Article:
From The New England Journal of Medicine
Theobald Smith is best remembered today for the discovery in the 1880s, with Daniel E. Salmon, of the organisms that cause Texas cattle fever and hog cholera. As this lucidly written biography argues, there was a good deal more to Smith than that: he was the leading North American microbiologist of his era. He was a patient, tenacious laboratory researcher whose experiments were meticulously planned. He made a number of important discoveries, notably the transmission of malaria by mosquitoes and the pathogenic nature of bovine tuberculosis in humans, that were later independently established and credited to others in the historical record. Dolman and Wolfe suggest that Smith's "characteristic failure to carry his laboratory findings into clinical practice" may have cost him wider renown but admit that Smith both sought and shunned publicity. Perhaps it was also that the findings of American researchers, who were far away from Europe, where the most dynamic work in microbiology was being performed during this period, could conveniently be ignored. (Figure) Dolman and Wolfe's biography is not hagiographic in the obvious sense of many previous biographies, but their continual quiet insistence on Smith's perfections as a scientist and their attention to the shortcomings of such eminent Smith contemporaries as Robert Koch, Ronald Ross, and Paul Ehrlich, while fully justified -- they were all flawed men -- do make the reader increasingly uneasy. Although this undoubtedly will become the standard biography of Smith, there is room for further assessment of his work in its international context and in relation to intellectual climates and cultures of medical research in the early period of modern microbiology. This is a book to be read at leisure. The authors had access to an enormous archival trove and made full use of it. The details of Smith's life from his idyllic boyhood in Albany, New York, through his career at the Bureau of Animal Industry, at Harvard, and at Princeton, to his journeys in Europe and death in New York Hospital are scrupulously detailed. The density of his life is reflected in the attention given, for example, to minor illness, dinners with colleagues, lectures delivered, and medals and diplomas received. There are lavish accounts of the writings and ideas of contemporaries such as Koch and Ehrlich, as well as of Smith's American coevals. Smith was a mostly equable man, with a comfortable family life and many friends. Yet despite Dolman and Wolfe's evident partiality, the reader may find it difficult to engage with Smith himself. Did the life of the mind in the laboratory instill a certain detachment in his personality? By contrast, William Osler's charm and humanity leap from every page of Michael Bliss's biography (William Osler: A Life in Medicine. New York: Oxford University Press, 1999) and testify to his skills as a clinician. Extensive quotations from Smith's diaries and letters capture no similar warmth of spirit. The insistent discipline of science, the analytic mind of the successful experimenter, the constant underlying tension between the life of the laboratory and the world of competition, publicity, and priority in research -- these were the forces that shaped Smith's life, honed his character, and provide the structure and interest in this biography. Anne Hardy, D.Phil.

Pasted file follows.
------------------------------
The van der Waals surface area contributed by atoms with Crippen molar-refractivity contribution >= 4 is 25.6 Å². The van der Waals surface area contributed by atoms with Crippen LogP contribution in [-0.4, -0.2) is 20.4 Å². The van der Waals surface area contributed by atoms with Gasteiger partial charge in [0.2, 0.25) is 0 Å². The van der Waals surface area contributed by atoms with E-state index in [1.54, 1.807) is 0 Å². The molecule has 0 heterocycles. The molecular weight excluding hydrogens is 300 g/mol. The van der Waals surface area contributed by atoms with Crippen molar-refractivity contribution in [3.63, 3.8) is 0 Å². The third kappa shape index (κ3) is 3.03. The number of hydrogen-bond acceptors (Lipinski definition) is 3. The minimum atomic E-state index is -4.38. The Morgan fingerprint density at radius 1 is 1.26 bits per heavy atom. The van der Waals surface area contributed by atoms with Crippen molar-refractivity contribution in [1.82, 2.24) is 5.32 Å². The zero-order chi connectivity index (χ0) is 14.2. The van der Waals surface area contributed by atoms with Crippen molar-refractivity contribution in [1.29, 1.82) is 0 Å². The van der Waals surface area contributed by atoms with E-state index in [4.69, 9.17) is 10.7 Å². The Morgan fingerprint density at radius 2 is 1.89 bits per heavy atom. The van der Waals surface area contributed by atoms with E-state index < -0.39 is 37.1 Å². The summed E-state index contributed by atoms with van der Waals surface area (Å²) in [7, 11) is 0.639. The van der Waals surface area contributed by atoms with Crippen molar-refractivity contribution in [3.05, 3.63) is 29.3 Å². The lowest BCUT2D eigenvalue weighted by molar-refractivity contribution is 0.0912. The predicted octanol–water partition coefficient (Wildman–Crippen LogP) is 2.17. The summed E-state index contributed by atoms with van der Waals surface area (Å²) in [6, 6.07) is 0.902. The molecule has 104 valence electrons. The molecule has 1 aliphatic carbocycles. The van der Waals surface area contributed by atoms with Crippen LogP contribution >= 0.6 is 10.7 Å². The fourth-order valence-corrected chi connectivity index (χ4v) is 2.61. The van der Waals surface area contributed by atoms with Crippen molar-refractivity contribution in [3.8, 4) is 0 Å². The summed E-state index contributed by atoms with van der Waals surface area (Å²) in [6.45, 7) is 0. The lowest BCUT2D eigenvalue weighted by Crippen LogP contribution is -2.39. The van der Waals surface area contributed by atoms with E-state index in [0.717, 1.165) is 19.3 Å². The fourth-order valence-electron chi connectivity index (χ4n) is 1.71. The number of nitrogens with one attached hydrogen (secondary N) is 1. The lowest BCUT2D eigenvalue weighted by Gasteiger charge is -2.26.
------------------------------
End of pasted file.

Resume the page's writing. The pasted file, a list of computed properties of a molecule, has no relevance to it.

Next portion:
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This dedication to microbiologist Smith provides a detailed account of a lifelong passion for using science to alleviate human suffering. Dolman and Wolfe meticulously investigate factors in Smith's upbringing that led him to studying medicine...The authors recount Smith's associations with notable scientists who led him to pursue medical studies emphasizing pathology. The list of colleagues who influenced Smith's research reads like a who's who of microbiology. Smith's collaborations include other famous microbiologists who investigated infectious bacterial diseases of animal and humans. Each chapter presents Smith's research according to the chronology of his life and concurrent developments in medicine and microbiology, and discusses his contributions to controlling tragic livestock diseases such as cattle fever, hog cholera, and swine plague. (B. R. Shmaefsky Choice